Cystic fibrosis is a disease that affects multiple organ systems, the most important of which are the gastrointestinal and respiratory systems (McCance & Huether, 2019). This disease is caused by a mutation in the CFTR protein, which is required for chloride and sodium regulation. In this case, the 6-month-old baby has salty skin, which is one of the hallmark symptoms of CF. Because of a CFTR gene malfunction, chloride channels do not open properly, preventing proper chloride secretion from the body. Sodium is attracted to chloride, causing a buildup of sodium; this is why a person with CF’s sweat is very salty. This same concept occurs throughout the body, resulting in gastrointestinal obstructions, mucus buildup, and chronic infections in the lungs (McCance & Huether, 2019). In this scenario, the baby is also not gaining weight, which can be explained by pancreatic insufficiency, which is usually caused by pancreatic obstruction. The primary cause of nutrient malabsorption and failure to thrive in children with CF is pancreatic insufficiency (McCance & Huether, 2019). Pancreatic enzymes for digestion, lung infection prevention, chest physical therapies, and stool softeners are among the first-line treatments (Cystic Fibrosis Treatment, n.d.).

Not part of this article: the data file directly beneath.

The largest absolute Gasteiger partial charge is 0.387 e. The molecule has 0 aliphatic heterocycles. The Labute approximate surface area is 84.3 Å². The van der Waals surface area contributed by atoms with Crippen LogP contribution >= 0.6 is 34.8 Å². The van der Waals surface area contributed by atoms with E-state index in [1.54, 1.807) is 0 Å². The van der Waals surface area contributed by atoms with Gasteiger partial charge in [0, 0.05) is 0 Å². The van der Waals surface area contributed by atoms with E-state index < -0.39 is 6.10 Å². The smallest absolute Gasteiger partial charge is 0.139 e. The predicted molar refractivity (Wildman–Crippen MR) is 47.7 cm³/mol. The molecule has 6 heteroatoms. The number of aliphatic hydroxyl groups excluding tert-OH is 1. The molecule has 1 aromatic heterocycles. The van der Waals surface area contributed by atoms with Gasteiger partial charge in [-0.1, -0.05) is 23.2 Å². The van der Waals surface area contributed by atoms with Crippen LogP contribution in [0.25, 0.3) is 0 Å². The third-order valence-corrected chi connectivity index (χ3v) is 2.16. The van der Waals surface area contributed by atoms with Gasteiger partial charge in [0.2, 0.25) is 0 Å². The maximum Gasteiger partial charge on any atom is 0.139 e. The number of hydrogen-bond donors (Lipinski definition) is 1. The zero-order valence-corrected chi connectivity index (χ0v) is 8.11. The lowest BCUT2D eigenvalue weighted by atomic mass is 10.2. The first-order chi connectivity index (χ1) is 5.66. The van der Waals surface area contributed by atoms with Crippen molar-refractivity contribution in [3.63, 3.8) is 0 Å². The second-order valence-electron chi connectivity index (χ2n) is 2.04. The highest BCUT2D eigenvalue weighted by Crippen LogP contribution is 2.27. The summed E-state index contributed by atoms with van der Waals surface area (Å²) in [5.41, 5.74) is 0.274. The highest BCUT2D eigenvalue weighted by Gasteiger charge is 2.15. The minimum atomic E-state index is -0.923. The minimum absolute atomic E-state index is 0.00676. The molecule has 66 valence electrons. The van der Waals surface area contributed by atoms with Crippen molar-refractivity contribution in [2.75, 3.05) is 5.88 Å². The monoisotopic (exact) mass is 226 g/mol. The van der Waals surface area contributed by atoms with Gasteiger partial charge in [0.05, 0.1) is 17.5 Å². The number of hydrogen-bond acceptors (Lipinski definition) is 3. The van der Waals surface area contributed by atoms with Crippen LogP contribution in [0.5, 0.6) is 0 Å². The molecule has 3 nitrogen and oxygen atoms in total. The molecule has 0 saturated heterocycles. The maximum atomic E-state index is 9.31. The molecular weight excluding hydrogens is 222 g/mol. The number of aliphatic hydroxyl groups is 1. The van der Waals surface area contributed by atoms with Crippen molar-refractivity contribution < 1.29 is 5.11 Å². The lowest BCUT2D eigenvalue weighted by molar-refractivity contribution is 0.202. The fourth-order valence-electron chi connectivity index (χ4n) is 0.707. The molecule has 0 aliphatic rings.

Because cystic fibrosis is an autosomal recessive disorder, both parents must have the CF gene mutation for their child to have the disease (Mayo Clinic, n.d.). Because both of the children in this scenario have CF, it is critical to explain to the mother that the father carries the CF gene mutation as well, and the chances of another child developing the disease are 25%. It is also important to note that even if a child does not have the disease, he or she is likely to be a carrier of the disease; thus, the disease may be acquired by the child’s future children if the father has the recessive gene as well. It is critical to explain the various circumstances that may occur to the mother so that she can carefully weigh her options.
Cystic Fibrosis (CF) (n.d.). https://www.mayoclinic.org/diseases-conditions/cystic-fibrosis/diagnosis-treatment/drc-20353706 External website links
Treatment for Cystic Fibrosis (n.d.). https://www.nhlbi.nih.gov/health/cystic-fibrosis/treatment External website links
K. L. McCance and S. E. Huether (2019). Pathophysiology is the biological basis of disease in both adults and children (8th ed.). Mosby/Elsevier, St. Louis, MO.